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Newspaper Page Text
THE CONFESSIONS OF A WIFE
JACK UNEXPECTEDLY ARRIVES
(Copyright, 1914, by the Newspaper
When I left Mary, ftr telling her
that I had told Dick of her secret mar
riage to his brother Jack, and also
that her baby was dead, I found that
Dick had -made all arrangements for
the buriaTof the baby.
Aunt Mary, Dick ahd I followed the
little white hearse to the cemetery
and Aunt Mary placed a covering of
flowers on the white casket, and I am
sure she murmured a short prayer as
we turned away.
When we got back to the hotel we
found Jack in our rooms walking up
and down like a wild man.
"Where is she'" he whispered as
he wrung my hand,
"She is over at St. Luke's Hos
pital," said Dick, and as Jack started
"for the door he continued: "Sit down,
man, and let us tell you about it.
Mary is very sick. Your baby is dead,
and your wife's one anxiety is that
you should not be called home. I am
afraid that your sudden appearance
will make her worse."
"No, it won't!" said Jack confident
ly. "I'll tell her right away that I'-r get
my diploma just the same, and I know
it will doNjier all the good ih the
world to see me."
"Perhaps it will," said Dick. And I
knew the sight of Jack'-s drawn face
had turned all his wrath to pity for
the boyishv husband.
Perhaps it is all for th best after
all. Lihink Mary's helpless condition
will appeal to the whole family and
Wecan adjust matters so that Jack
and Mary can begin their life together
Just then Aunt Mary came up from
her room, and seeing her Jack broke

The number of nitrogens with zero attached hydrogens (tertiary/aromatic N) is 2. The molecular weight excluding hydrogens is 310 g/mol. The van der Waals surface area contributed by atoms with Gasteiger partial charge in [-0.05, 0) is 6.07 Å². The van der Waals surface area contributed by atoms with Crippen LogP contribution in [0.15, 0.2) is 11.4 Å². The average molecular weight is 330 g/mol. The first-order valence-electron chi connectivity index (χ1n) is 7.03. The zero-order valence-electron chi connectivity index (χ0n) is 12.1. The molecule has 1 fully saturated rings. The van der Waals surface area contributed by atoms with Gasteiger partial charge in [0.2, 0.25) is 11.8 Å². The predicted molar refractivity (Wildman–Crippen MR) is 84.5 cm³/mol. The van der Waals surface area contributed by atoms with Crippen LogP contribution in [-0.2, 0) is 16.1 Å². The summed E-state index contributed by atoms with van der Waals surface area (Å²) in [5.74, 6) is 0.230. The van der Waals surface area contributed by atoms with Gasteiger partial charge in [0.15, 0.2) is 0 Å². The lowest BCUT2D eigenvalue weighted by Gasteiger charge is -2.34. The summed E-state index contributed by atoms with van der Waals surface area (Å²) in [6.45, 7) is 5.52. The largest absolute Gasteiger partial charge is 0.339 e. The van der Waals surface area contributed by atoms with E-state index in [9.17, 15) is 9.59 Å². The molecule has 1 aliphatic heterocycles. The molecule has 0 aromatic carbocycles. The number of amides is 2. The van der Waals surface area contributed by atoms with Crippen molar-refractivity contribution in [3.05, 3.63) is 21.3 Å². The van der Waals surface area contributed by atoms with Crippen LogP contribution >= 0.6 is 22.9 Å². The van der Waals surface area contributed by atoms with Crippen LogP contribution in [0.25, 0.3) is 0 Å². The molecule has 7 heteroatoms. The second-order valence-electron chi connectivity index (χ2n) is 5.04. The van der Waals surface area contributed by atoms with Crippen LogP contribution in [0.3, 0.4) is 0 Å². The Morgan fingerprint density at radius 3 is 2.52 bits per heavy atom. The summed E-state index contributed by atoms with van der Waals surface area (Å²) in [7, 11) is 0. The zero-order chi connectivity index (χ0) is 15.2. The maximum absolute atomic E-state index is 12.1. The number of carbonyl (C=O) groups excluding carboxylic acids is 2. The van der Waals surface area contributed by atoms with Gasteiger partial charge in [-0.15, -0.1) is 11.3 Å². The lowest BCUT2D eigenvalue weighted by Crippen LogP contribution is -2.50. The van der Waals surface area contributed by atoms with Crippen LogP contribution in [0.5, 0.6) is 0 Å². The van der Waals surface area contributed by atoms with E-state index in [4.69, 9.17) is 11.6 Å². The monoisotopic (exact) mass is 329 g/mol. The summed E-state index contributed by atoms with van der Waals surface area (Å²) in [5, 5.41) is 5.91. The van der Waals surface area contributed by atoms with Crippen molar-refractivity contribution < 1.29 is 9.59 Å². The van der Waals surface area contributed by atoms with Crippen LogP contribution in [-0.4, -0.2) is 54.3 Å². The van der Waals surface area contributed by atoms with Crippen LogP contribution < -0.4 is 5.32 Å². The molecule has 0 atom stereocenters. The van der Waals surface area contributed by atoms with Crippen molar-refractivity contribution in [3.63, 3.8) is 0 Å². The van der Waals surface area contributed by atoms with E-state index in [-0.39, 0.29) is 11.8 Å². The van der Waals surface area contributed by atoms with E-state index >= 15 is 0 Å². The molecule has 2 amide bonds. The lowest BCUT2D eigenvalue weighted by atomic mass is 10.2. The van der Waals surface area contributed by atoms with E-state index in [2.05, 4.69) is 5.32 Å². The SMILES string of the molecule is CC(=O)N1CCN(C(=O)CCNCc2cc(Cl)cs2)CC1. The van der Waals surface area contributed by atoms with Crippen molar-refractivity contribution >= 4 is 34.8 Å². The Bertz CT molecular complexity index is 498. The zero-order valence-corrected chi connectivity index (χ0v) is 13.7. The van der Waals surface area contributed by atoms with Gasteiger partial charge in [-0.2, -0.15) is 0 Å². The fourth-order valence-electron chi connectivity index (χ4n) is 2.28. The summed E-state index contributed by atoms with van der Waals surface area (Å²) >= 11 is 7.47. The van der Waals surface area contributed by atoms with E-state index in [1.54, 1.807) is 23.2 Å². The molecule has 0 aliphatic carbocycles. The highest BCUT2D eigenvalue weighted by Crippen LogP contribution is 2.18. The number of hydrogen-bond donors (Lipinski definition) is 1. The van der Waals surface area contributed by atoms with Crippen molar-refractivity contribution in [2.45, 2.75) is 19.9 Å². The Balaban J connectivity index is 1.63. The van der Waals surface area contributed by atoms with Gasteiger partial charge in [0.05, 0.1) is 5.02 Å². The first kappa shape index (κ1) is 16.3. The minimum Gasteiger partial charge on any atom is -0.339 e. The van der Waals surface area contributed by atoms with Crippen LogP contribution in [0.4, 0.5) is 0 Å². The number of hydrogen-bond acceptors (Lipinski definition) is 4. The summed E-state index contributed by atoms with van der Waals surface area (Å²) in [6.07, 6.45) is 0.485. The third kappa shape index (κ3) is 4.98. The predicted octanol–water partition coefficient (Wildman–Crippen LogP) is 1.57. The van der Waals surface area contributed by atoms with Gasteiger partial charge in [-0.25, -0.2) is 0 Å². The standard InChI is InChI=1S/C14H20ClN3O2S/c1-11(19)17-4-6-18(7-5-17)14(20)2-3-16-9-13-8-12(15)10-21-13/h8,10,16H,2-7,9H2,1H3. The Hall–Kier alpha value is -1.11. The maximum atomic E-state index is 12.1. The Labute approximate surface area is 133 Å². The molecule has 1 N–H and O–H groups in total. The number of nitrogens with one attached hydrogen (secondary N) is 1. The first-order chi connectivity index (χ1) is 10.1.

down and cried like a child. It was
beautiful to see Aunt Mary soothe
him just as a mother would. She
bellion of youth against fate, she
sympathizes with its enthusiasms and
can excuse all its mistakes.
Aunt Mary is the loveliest old per
son I have ever known. Mrs. Selwyn.
is perhaps more intellectual, but she
is also more aloof; she seems some
times to be too impersonal, too just
in her estimate of human desires. On
the other hand, Aunt Mary not only
remembers her own youth but she
has taken some pant of that youth
with her into the years she still has
illusions she still hopes and dreams.
And that blessed woman pillowed
Jack's head upon her breast, wiped
his eyes with her handkerchief, kiss
ed and coaxed him until he was able
to overcome his emotion, and "then
she took him herself to see Mary.
"Are you sure it will be for the
best?" I asked.
"Of course, it will, Margie. Don't
you know that all along Mary has
hoped Jack would come?"
"But she said "
"Yes, I know," 'she interrupted;
"her reason told her that it would be
better if she could get along without
Jack and let him claim the reward
that he had worked his four years at
college for; but, Margie, when is a
loving woman reasonable? I know
how her arms ached how her lips
hungered for hfm.
"I have seen it, Margie, e,ven when
we were making the little clothes and
talking as women will over the com
ing baby, her whole idea was for Jack
to see it; when Jack could be with
her and the baby, and often right in
the middle of our plans for the future
she would break off and tell me of
some loving word that Jack had said
or written to her. " r
"Jack is her all, Margie, and the
sooner she sees him the sooner she 1
will get well."
Aunt- Mary is sixty years old, but f
her heart is sixty years young. i
(To Be Continued Tomorrow.) i
seems to understand all the wild re
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